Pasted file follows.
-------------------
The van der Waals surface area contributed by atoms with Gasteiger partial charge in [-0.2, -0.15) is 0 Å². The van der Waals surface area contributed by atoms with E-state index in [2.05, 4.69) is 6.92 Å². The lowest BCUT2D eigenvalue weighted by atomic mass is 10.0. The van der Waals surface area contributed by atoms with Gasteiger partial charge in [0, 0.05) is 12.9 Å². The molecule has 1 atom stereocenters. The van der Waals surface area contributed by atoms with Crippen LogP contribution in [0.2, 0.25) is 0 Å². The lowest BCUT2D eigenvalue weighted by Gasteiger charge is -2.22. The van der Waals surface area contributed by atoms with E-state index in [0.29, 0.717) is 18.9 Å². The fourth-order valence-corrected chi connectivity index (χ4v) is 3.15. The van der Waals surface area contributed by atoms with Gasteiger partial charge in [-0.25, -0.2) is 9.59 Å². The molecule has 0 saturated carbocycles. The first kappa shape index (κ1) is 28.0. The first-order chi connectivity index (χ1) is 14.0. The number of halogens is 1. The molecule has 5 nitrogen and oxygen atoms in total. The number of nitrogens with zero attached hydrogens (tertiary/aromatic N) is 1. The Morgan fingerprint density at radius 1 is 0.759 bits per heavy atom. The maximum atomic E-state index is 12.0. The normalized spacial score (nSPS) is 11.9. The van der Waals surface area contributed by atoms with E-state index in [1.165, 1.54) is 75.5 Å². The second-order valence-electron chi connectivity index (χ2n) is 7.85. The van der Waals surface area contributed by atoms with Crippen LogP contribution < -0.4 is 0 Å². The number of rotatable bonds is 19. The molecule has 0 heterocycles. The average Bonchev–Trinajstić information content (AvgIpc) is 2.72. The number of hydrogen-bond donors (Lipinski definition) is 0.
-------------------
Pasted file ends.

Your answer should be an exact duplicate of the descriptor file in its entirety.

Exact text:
The van der Waals surface area contributed by atoms with Gasteiger partial charge in [-0.2, -0.15) is 0 Å². The van der Waals surface area contributed by atoms with E-state index in [2.05, 4.69) is 6.92 Å². The lowest BCUT2D eigenvalue weighted by atomic mass is 10.0. The van der Waals surface area contributed by atoms with Gasteiger partial charge in [0, 0.05) is 12.9 Å². The molecule has 1 atom stereocenters. The van der Waals surface area contributed by atoms with Crippen LogP contribution in [0.2, 0.25) is 0 Å². The lowest BCUT2D eigenvalue weighted by Gasteiger charge is -2.22. The van der Waals surface area contributed by atoms with E-state index in [0.29, 0.717) is 18.9 Å². The fourth-order valence-corrected chi connectivity index (χ4v) is 3.15. The van der Waals surface area contributed by atoms with Gasteiger partial charge in [-0.25, -0.2) is 9.59 Å². The molecule has 0 saturated carbocycles. The first kappa shape index (κ1) is 28.0. The first-order chi connectivity index (χ1) is 14.0. The number of halogens is 1. The molecule has 5 nitrogen and oxygen atoms in total. The number of nitrogens with zero attached hydrogens (tertiary/aromatic N) is 1. The Morgan fingerprint density at radius 1 is 0.759 bits per heavy atom. The maximum atomic E-state index is 12.0. The normalized spacial score (nSPS) is 11.9. The van der Waals surface area contributed by atoms with E-state index in [1.165, 1.54) is 75.5 Å². The second-order valence-electron chi connectivity index (χ2n) is 7.85. The van der Waals surface area contributed by atoms with Crippen LogP contribution < -0.4 is 0 Å². The number of rotatable bonds is 19. The molecule has 0 heterocycles. The average Bonchev–Trinajstić information content (AvgIpc) is 2.72. The number of hydrogen-bond donors (Lipinski definition) is 0.